The challenge

A medium-sized pizza chain that operates approximately 15 restaurants across southwest Ohio wanted to revamp their training process on how to train new employees to make pizzas. The training process they sought to replace consisted of shift leaders training new employees within their first few days on the job during the restaurant’s hours of operation. 

There were several unwelcome consequences of this process that they wanted to eliminate. Each shift leader had their own process of making a pizza that could vary from one day to the next. A shift leader does not have an opportunity to work with another shift leader to compare notes or observe each other’s process, so no two employees were getting the same instruction across the chain, translating into customers receiving a varying degree of quality in their orders. Additionally, it was a burden on the entire shift to have both the shift leader and the new employee pulled away from making customer’s orders, increasing the time it took for the remaining staff to complete orders around the training in progress. The chain wanted the solution to take into consideration that the trainees will be using sharp and hot equipment, possibly for the first time, as they are trying to learn which is not an ideal situation.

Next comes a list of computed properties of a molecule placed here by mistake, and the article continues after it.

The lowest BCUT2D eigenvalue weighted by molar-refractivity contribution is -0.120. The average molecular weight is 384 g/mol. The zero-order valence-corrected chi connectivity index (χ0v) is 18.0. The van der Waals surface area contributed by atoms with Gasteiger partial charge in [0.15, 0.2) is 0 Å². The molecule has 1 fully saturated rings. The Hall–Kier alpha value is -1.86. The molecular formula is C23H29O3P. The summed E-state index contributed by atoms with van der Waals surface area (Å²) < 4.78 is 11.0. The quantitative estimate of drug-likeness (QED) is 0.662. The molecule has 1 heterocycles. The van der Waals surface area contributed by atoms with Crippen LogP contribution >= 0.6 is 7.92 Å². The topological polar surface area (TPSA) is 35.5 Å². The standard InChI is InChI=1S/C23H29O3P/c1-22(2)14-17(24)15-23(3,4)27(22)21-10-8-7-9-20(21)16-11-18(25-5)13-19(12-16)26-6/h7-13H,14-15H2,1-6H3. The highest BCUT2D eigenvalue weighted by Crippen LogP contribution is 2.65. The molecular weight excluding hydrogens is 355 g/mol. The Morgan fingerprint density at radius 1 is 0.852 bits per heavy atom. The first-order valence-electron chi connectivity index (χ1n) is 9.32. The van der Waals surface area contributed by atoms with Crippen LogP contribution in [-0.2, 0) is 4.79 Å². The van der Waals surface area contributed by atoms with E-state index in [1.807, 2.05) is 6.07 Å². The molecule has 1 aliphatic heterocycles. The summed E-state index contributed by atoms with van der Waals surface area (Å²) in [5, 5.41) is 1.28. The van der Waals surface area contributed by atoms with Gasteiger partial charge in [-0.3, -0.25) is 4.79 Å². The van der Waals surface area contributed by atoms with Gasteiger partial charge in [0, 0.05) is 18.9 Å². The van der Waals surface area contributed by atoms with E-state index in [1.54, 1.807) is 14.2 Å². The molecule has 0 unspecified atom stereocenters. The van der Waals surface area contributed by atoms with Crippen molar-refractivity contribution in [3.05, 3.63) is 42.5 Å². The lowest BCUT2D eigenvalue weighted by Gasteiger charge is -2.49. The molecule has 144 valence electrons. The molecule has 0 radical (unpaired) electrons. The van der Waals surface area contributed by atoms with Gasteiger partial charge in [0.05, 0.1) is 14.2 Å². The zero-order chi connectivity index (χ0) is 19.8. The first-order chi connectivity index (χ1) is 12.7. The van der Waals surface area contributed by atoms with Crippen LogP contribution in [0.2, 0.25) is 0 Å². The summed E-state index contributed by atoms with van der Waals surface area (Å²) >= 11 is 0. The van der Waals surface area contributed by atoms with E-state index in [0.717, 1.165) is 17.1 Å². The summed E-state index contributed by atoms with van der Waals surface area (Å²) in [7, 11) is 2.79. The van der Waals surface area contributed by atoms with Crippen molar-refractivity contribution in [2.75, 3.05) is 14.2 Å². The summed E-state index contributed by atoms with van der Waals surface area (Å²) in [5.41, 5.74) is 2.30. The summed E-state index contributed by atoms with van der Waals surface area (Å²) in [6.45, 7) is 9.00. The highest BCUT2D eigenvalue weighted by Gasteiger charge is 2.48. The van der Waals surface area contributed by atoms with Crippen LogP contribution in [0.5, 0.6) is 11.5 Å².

The Solution

The pizza chain partnered with Designing Digitally, Inc. (DDINC) to replace their training process with a Virtual Reality Simulation to provide the processes accurately to the employees.  An immersive virtual reality (VR) kitchen that is accessed via the web and Virtual Reality Headsetsthat provides trainees with hands-on experience of pizza-making without having to worry about safety issues. This Virtual Reality simulation teleports trainees into a full pizza kitchen, equipped with all of the nuances of a real kitchen that make the environment feel real in both sight and sound. The Virutal Reality simulation PizzaMaker utilizes simplified game mechanics to get those unfamiliar with VR up and running quickly as well as for instructions on using the Oculus Go controller that could be simply ignored by anyone more familiar with the technology.

Trainees receive an order, such as a large pepperoni pizza, and step-by-step instructions in the form of a ‘to-do list’ poster displayed in the kitchen that outlines the steps needed to complete an order in a Virtual Reality metaverse. As the trainee completes a VR step, such as placing the sauce on the dough, they hear a ding as a checkmark appears on the to-do list, indicating they were successful with that step and should move to the next step, which in this example would be adding cheese. All of the ingredients, equipment, and tools the trainee might need are visible and within reach to reduce way-finding-related distractions, allowing them to focus on the process within the Virtual Reality simulation. Once the learner has mastered the steps to make a pizza with the step-by-step to-do list visible, the training uses a scaffolding approach by removing the to-do list and allowing the trainee to test their recollection of the steps in this virtual reality simulation.

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